Total reward messages
To ensure that staff are given the right messages about their entire reward provision, TRS must be embedded within the business, from recruitment through to job offer, pay review, promotions and financial wellbeing sessions.
And it is not just about providing details of monetary benefits, but also highlighting some of the more intrinsic benefits such as holiday entitlement and training. Benefits to which a value cannot really be attributed, for example, free tea and coffee, can be just as effective as a retention tool.
Total cash reward
However, there may be a case for focusing on the cash total that an employee receives, rather than just the benefits, on the basis that some may be more inclined to stay with an employer if they can see that the cash reward is higher than a competitor’s.
Clare Sheridan, head of online and flexible benefits at Capita Employee Benefits, says that total reward should mean just that, the total benefit in monetary terms that an employee receives.
“This should include all cash elements of reward, salary, bonus, overtime, shares, benefits, typically shown as an annualised figure,” she explains. “Depending on the type of firm, this can be very powerful. For example, in a sales environment, TRS can be used to show the potential income for an employee dependent on hitting agreed targets and can play a key part in motivating, retaining and engaging the individual.”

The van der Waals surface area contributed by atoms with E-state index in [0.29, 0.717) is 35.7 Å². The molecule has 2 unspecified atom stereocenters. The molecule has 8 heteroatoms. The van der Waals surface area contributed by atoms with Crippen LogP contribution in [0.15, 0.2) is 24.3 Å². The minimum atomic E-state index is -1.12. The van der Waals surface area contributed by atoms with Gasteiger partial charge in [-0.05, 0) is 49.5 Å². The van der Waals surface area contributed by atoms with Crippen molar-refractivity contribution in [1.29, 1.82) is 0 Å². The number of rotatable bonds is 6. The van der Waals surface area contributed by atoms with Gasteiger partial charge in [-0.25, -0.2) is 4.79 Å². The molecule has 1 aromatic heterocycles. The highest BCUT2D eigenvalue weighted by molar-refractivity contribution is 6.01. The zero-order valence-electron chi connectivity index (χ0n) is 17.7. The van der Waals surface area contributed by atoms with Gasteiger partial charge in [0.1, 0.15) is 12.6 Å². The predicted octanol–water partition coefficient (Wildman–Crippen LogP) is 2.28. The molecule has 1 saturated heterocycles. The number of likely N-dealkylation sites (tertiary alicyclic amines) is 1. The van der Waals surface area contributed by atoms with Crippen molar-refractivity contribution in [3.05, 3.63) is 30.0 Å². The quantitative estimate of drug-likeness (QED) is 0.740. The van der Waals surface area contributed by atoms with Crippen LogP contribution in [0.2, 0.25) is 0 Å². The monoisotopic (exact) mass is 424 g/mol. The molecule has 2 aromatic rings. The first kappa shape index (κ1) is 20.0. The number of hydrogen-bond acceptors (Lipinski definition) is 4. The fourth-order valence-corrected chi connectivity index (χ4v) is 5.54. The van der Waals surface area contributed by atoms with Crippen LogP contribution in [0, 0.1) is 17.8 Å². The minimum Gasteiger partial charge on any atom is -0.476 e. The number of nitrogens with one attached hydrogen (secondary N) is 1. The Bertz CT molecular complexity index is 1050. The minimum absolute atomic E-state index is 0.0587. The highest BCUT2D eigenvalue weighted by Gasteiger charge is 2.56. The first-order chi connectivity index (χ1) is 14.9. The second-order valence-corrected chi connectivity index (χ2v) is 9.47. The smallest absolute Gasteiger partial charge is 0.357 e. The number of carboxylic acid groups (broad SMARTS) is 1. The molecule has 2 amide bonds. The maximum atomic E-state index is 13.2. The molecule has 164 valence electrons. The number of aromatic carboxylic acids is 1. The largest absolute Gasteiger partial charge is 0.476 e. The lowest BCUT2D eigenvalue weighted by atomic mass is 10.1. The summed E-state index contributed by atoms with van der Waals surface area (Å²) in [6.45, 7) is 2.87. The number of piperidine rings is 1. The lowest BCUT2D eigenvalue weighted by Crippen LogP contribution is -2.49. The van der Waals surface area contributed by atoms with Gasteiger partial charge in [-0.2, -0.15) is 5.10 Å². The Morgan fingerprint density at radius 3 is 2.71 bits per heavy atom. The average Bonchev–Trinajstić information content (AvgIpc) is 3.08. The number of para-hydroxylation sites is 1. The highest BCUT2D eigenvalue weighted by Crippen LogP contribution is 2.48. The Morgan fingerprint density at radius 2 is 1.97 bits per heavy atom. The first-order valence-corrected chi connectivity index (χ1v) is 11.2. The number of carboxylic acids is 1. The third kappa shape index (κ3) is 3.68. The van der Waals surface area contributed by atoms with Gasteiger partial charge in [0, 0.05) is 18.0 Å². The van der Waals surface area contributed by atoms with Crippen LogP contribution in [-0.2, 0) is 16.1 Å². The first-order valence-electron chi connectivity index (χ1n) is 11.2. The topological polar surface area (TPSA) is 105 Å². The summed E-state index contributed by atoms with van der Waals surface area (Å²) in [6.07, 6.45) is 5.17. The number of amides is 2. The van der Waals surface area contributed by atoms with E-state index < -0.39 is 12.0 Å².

Highlighting the cash total or the reward total can also be effective if the timing is right. Duncan Brown, head of HR consultancy at the Institute for Employment Studies (IES), says: “Some organisations, having learned of a manager’s intention to leave, will produce a TRS for them detailing the total reward value to very good effect. Realising the true financial value of what they are already receiving can be a powerful incentive to stay put.”
But would this cash focus work in all industry sectors and for all generations of employees? TRS can be made effective for all sectors, and generational factors are irrelevant as long as TRS are delivered in a tailored way, taking an ‘audience-of-one’ concept into consideration, says Sheridan. “There are rare instances when TRS is not appropriate, such as [organisations] that have populations where no benefits or perks are provided over and above salary,” she adds.